But now, after having planned my dream ride to the last detail, I hit another pothole: where would the money come from? I started to look for sponsors. I met many people from different companies for help. I used to hitchhike as I did not have enough money to buy tickets. And most of the time I thought people would loosen their purse strings to support a noble venture but, alas, I was politely declined. I would make my way back home with disappointment written all over my face.
Somehow, goodwill worked and I got some sponsors for my trip – but no cash. I decided to set out anyway and see how I could manage and make my way on the road. Next morning, I had a lovely breakfast prepared by mom with lots of love and blessings for my continental adventure. After all, how many kids are crazy enough to venture on a bicycle to unknown lands? Here I was, taking off into the wild blue yonder with an undefined destination or time. There was only a vague plan to see the world and learn to cook Nom hua chuoi or the banana-flower salad in Vietnam.
It helped me when some friends decided to ride along for the whole day; their camaraderie and good wishes gave me the strength to reach Delhi where I was surprised to see a big welcome planned for me. There were around 100 pedal pushers from the cycling community, who had assembled to cheer me on. There, my jersey pocket became unexpectedly heavy – someone had slipped in an envelope containing Rs 3,000 with a note that simply read: ‘Happy Journey!’ My eyes were filled with tears; I couldn’t even thank the well-wisher who dropped it in my pocket as I did not know who he/she was.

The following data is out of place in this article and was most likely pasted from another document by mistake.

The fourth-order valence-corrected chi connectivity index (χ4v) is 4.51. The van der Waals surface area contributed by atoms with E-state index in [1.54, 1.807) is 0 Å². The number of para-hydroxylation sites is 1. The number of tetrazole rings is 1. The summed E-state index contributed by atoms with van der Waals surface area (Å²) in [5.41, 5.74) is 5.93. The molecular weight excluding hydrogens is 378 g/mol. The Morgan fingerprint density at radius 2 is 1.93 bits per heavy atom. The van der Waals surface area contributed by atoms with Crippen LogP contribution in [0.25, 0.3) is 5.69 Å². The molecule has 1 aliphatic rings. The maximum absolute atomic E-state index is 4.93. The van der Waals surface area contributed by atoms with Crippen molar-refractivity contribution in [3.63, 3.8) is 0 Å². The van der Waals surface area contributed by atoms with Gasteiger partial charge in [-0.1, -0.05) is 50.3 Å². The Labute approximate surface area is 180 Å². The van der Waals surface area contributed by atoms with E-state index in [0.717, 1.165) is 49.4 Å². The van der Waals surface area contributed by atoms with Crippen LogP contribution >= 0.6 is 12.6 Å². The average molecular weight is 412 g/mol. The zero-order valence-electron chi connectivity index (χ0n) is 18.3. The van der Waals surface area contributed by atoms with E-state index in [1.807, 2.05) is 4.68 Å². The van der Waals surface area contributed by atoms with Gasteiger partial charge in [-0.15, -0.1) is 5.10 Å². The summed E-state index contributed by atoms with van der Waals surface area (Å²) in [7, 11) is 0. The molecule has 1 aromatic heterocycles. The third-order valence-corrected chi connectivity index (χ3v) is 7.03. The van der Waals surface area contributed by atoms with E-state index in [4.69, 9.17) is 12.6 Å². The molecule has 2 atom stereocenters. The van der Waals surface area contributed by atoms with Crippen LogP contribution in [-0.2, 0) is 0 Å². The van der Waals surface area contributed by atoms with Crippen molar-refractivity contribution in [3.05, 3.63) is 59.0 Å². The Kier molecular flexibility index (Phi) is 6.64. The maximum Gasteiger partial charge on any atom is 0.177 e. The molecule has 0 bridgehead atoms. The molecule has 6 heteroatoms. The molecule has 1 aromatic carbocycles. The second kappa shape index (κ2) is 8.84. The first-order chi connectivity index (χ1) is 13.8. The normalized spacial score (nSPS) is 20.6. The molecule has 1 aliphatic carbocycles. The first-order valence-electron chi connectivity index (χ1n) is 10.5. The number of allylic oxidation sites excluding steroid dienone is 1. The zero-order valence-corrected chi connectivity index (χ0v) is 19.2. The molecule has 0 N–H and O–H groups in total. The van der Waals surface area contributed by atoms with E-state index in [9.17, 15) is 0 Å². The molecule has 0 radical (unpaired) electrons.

Next day, with my heart full of emotions, I left Delhi and reached Karnal toll by night. People would stop me and ask where I was heading. After a long conversation and delicious dinner with one of these strangers, I camped there and slept.
The next day I crossed Ambala, deciding to leave the highway and taking the back roads. The ride was more interesting than I expected. A lady stopped me and asked me to spend some time with her family – she was the wife of a mukhiya of a village. I was lucky to witness a gram panchayat meeting and taste some local delicacies she had prepared for me. On my way to Kullu, I met with an accident and lost the only jacket I was carrying with me. I reached Manali and called a friend to ask him to loan me his winter wear as I did not have enough money to buy a new jacket. I stayed at a backpackers’ hostel in a small village called Jagatshukh, where I met people from different countries. We all stayed up late to watch the starry night and have some fun. My breakfast was not what I was used to having back at home. But I relished some fresh apples from the trees nearby. I trekked to a waterfall and visited a village to learn how to cook some local dishes. Soon after, I left for the Spiti valley – an amazing part of the world!
I went on to Nepal and finished exploring that country too. Next, I left for Kolkata to arrange for a visa and permits for Myanmar. This will take time since I am short of funds. In the meantime, I have left my bike behind in Kolkata and am currently walking and hitchhiking in South India to learn more about the cuisine here.
If you would like to help Mohit achieve his dream, you can contribute to his trip here: http://www.ketto.org/munchingonsaddle
You can follow his journey here: https://www.facebook.com/muchingonsaddle